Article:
As the Lewis brothers moved on to other things, they signed a "deed of partition" Nov. 21, 1766, which gave Bullet ownership.

The resort's account says the Lewis brothers probably developed the Warm Springs, and the first octagonal structure was opened to the public June 1, 1761. The pool inside is about 120 feet in circumference and holds 40,000 gallons of flowing water. It is the oldest spa structure in the U.S.

Another Homestead legend is that Thomas Jefferson designed the octagonal gentlemen's pool house before 1761. "Considering that Jefferson was only 18 years old in 1761, and that there is every indication that he was elsewhere that year, this is purely legend," according to the history. "Why, then, is this building octagonal, a shape we know Jefferson used in his documented architectural achievements? Like much of history, the reason is simple: it was much easier to build a series of eight short sides, and put them together into one large building, than to construct a large round or square building using the primitive tools and manual labor available here in 1761."

In the early 1800s, according to the resort, "Jefferson had long been aware of Warm Springs, as one of his first court cases as a young attorney involved a land title there. A few years before his visit, his granddaughter had visited Warm Springs, and no doubt her good report of the therapeutic properties of the waters, the congenial company, and fine food weighed in his decision. Suffering from the pains of what Jefferson described as 'rheumatism,' he sought relief, as did so many others, in the soothing warmth of the natural mineral springs. The Homestead Archives contain several of the Warm Springs Hotel guest ledgers, and the one for the year 1818 documents Jefferson's visit. He came in August, and stayed for over three weeks, taking the waters twice each day. On Aug. 13, 1818, Jefferson rode to The Homestead, where he enjoyed breakfast and dinner, and did some sightseeing with a local guide. He used what he called his 'Memorandum Book' to record financial information, and the entry for that date shows that his visit to The Homestead cost a total of $2.12.

"And in a letter dated August 14, 1818 to his daughter Martha, Jefferson spread the reputation of our therapeutic natural mineral spring waters at both Warm Springs and The

Homestead: he described them in glowing terms, saying that they were 'of the first merit.' This was high praise indeed, for Jefferson used this same phrase to describe things that were clearly the best of the best."

The Jefferson Pools are continuously fed by deep, natural mineral springs. The United States Geological Survey together with the University of Virginia surveyed and studied all the springs, both at the Jefferson Pools and at the main Homestead estate, finding the springs at the Jefferson Pools have about the same mineral content as those at famous European spa resorts. The Homestead acquired the properties in the 1880s.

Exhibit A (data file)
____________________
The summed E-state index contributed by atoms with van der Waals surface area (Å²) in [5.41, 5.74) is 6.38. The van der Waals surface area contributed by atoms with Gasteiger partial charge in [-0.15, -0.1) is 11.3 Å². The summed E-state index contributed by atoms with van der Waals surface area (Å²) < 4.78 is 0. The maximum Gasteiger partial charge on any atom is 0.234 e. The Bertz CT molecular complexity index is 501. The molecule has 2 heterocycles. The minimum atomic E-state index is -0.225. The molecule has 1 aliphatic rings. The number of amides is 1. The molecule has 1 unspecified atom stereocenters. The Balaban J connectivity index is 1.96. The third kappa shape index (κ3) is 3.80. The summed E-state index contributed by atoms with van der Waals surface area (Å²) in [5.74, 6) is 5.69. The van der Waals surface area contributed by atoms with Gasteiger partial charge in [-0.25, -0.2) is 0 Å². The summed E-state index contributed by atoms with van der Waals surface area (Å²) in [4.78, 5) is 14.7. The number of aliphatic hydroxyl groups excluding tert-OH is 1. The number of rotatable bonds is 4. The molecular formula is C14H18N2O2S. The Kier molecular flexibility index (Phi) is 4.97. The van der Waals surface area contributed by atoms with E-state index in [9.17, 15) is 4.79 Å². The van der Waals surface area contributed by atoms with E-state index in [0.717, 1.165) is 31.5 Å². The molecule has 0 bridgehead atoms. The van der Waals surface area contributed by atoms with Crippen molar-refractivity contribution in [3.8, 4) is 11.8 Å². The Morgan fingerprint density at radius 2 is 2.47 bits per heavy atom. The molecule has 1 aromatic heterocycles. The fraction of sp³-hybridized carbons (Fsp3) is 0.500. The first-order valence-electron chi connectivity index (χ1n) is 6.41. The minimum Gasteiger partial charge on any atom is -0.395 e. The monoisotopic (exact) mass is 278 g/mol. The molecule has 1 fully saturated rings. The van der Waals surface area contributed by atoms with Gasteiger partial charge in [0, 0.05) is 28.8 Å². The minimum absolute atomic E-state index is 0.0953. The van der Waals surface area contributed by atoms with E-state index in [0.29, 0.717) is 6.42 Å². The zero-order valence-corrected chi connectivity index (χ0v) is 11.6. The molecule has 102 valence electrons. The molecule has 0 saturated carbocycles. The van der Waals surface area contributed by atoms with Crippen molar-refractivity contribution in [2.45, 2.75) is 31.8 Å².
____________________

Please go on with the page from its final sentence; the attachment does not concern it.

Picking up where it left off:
Club Corp renamed the pools after Jefferson when it purchased The Homestead. The men's and women's buildings are now 247 years old and 172 years old, re- spectively.

The men's bathhouse was built in 1761 and the ladies' followed 75 years later in 1836. The men's house is narrower and slightly deeper than the women's, and both are fed by separate but similar springs.

Gen. Robert E. Lee and his wife Mary, along with American novelist and women's rights advocate Mary Johnston, came to "take the waters" at Jefferson Pools for its health benefits. Many doctors at the time recommended warm baths for various illnesses, and the temperature of the springs registers at just under 98 degrees.

Over the years, the springs became a social spot for affluent visitors. Groups of aristocrats toured the springs, traveling from one to another, starting with the warm, and then jumping to the hot, the sweet and finally the white, according to The Homestead's history. The Warm Springs, five miles from the hotel, marked the beginning of the tour. According to the resort's account, "There was a fearsome carriage ride down the mountain leading to the Warm, from accounts in diaries and in literature, it was all the driver could do to hold his coach on the road and keep it behind the team of horses. The fright of the passengers, great as it was, was shortly forgotten, however, in the pleasures of the valley and the brilliance of the company gathered there. The two covered pools — around which life centered at the Warm — have been preserved in their natural, if not original, condition. Time has aged the bathhouses, and the boards have been replaced from time to time, but the scene is not far from that which greeted the eyes of visitors even before the first Homestead was built at Hot Springs."

Today, the Jefferson Pools maintains a spot on both the state and national register of historic landmarks.